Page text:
Packed house listens to Jordan Bell’s history of Roanoke’s Urban Renewal Projects

by Freeda Cathcart

On Thursday evening, August 22, some sixty people filled the Gainsboro library’s meeting room to attend the League of Women Voters of the Roanoke Valley’s program: Roanoke’s Urban Renewal and Healing Systemic Racism.

Jordan Bell delivered an excellent presentation about how Roanoke’s urban renewal projects destroyed Black communities and businesses. He first described the prosperity and successes for the Black Gainsboro neighborhood, then explained what Richard Chubb referred to when he said Roanoke had “neon.” Gainsboro had the bright neon lights of a successful city like New York and Philadelphia. A Black person didn’t have to leave Roanoke to find success or to attend a star-studded evening.

Bell has spent countless hours listening to the elders describe how Gainsboro used to be before “urban renewal.” Roanoke didn’t have only one urban renewal project like most other cities. Roanoke has had several projects over several decades. He defined systemic racism and illustrated how the government’s projects targeted the prosperous Black communities. The urban renewal projects cheated Black families out of their homes that were already paid for, preventing them from passing on their hard earned property to their families.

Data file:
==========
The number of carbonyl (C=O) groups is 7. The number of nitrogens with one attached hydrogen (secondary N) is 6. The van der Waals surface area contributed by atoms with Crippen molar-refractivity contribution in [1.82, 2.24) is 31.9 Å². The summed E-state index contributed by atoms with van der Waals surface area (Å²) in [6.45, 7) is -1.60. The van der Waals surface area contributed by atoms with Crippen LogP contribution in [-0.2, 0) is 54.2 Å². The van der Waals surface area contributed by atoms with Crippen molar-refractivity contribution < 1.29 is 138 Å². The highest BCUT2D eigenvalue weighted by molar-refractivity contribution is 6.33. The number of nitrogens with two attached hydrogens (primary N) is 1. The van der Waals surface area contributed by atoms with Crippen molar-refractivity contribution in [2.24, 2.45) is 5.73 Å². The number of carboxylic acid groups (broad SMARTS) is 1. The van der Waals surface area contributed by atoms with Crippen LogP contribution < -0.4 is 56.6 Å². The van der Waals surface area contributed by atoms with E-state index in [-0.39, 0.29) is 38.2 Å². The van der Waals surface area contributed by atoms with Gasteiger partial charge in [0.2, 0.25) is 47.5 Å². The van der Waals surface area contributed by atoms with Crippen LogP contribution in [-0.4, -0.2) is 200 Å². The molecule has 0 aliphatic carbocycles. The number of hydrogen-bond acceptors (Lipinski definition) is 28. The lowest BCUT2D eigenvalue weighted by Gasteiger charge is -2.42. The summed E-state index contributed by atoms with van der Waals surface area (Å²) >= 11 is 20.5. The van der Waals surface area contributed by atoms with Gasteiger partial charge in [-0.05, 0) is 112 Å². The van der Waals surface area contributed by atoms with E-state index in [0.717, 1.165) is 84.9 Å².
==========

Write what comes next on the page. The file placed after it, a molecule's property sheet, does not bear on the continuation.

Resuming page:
During the question and answer portion of the evening Theresa Gill-Walker asked about gentrification and how developers were trying to pressure her and others to sell their homes in the Evans Spring neighborhood. Some families had previously moved out of Gainsboro due to an urban renewal project. Bell explained the difference between “urban renewal” (a government project) and gentrification (private developers’ projects). The audience engaged in the discussion on how to protect Evans Springs and other communities from losing their wealth while protecting their neighborhoods.

Richard Chubb, Council Members Anita Price and Bill Bestpitch, Charles Price from the Harrison Museum of African American Culture, among others.

Linda Garvelink, League of Women Voters of Virginia treasurer, drove down from northern Virginia to attend the event with her husband. Garvelink who was excited to see the new LWV of the Roanoke Valley taking the initiative to learn about Roanoke’s past and with dedication to continuing the work to eliminate systemic racism.

Freeda Cathcart, as diversity chair for the League of Women Voters of the Roanoke Valley (LWVRV). Cathcart invited others to join the newly chartered organization and about the League of Women Voters (LWV) commitment to being inclusive. LWV is an organization fully committed to diversity, equity, and inclusion in principle and in practice.

Please contact Carol Rowan at if interested in joining LWVRV.